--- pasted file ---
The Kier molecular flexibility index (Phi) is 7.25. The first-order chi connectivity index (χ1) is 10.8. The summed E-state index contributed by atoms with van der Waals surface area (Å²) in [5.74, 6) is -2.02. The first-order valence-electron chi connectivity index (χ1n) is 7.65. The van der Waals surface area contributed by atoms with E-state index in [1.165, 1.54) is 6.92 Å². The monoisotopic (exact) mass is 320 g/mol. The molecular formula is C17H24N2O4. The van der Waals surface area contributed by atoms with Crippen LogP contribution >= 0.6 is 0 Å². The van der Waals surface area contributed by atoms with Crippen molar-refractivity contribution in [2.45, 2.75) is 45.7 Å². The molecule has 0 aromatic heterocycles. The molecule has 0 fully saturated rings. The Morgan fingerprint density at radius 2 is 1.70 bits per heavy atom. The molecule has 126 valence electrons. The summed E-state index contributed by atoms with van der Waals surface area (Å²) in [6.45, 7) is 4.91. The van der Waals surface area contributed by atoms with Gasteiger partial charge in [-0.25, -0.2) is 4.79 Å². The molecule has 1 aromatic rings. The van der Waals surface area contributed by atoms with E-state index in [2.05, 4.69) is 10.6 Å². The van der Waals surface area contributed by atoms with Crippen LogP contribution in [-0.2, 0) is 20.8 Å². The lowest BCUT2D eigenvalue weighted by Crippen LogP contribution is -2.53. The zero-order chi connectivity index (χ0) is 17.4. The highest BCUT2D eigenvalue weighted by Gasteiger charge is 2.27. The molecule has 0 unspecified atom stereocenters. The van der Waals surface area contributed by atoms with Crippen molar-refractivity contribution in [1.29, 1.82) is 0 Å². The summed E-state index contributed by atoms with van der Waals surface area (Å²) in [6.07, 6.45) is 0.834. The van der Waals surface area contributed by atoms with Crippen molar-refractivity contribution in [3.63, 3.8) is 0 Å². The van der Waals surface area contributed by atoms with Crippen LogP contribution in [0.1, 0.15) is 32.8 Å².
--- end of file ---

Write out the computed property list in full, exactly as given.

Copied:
The Kier molecular flexibility index (Phi) is 7.25. The first-order chi connectivity index (χ1) is 10.8. The summed E-state index contributed by atoms with van der Waals surface area (Å²) in [5.74, 6) is -2.02. The first-order valence-electron chi connectivity index (χ1n) is 7.65. The van der Waals surface area contributed by atoms with E-state index in [1.165, 1.54) is 6.92 Å². The monoisotopic (exact) mass is 320 g/mol. The molecular formula is C17H24N2O4. The van der Waals surface area contributed by atoms with Crippen LogP contribution >= 0.6 is 0 Å². The van der Waals surface area contributed by atoms with Crippen molar-refractivity contribution in [2.45, 2.75) is 45.7 Å². The molecule has 0 aromatic heterocycles. The molecule has 0 fully saturated rings. The Morgan fingerprint density at radius 2 is 1.70 bits per heavy atom. The molecule has 126 valence electrons. The summed E-state index contributed by atoms with van der Waals surface area (Å²) in [6.45, 7) is 4.91. The van der Waals surface area contributed by atoms with Gasteiger partial charge in [-0.25, -0.2) is 4.79 Å². The molecule has 1 aromatic rings. The van der Waals surface area contributed by atoms with E-state index in [2.05, 4.69) is 10.6 Å². The van der Waals surface area contributed by atoms with Crippen LogP contribution in [-0.2, 0) is 20.8 Å². The lowest BCUT2D eigenvalue weighted by Crippen LogP contribution is -2.53. The zero-order chi connectivity index (χ0) is 17.4. The highest BCUT2D eigenvalue weighted by Gasteiger charge is 2.27. The molecule has 0 unspecified atom stereocenters. The van der Waals surface area contributed by atoms with Crippen molar-refractivity contribution in [1.29, 1.82) is 0 Å². The summed E-state index contributed by atoms with van der Waals surface area (Å²) in [6.07, 6.45) is 0.834. The van der Waals surface area contributed by atoms with Crippen molar-refractivity contribution in [3.63, 3.8) is 0 Å². The van der Waals surface area contributed by atoms with Crippen LogP contribution in [0.1, 0.15) is 32.8 Å².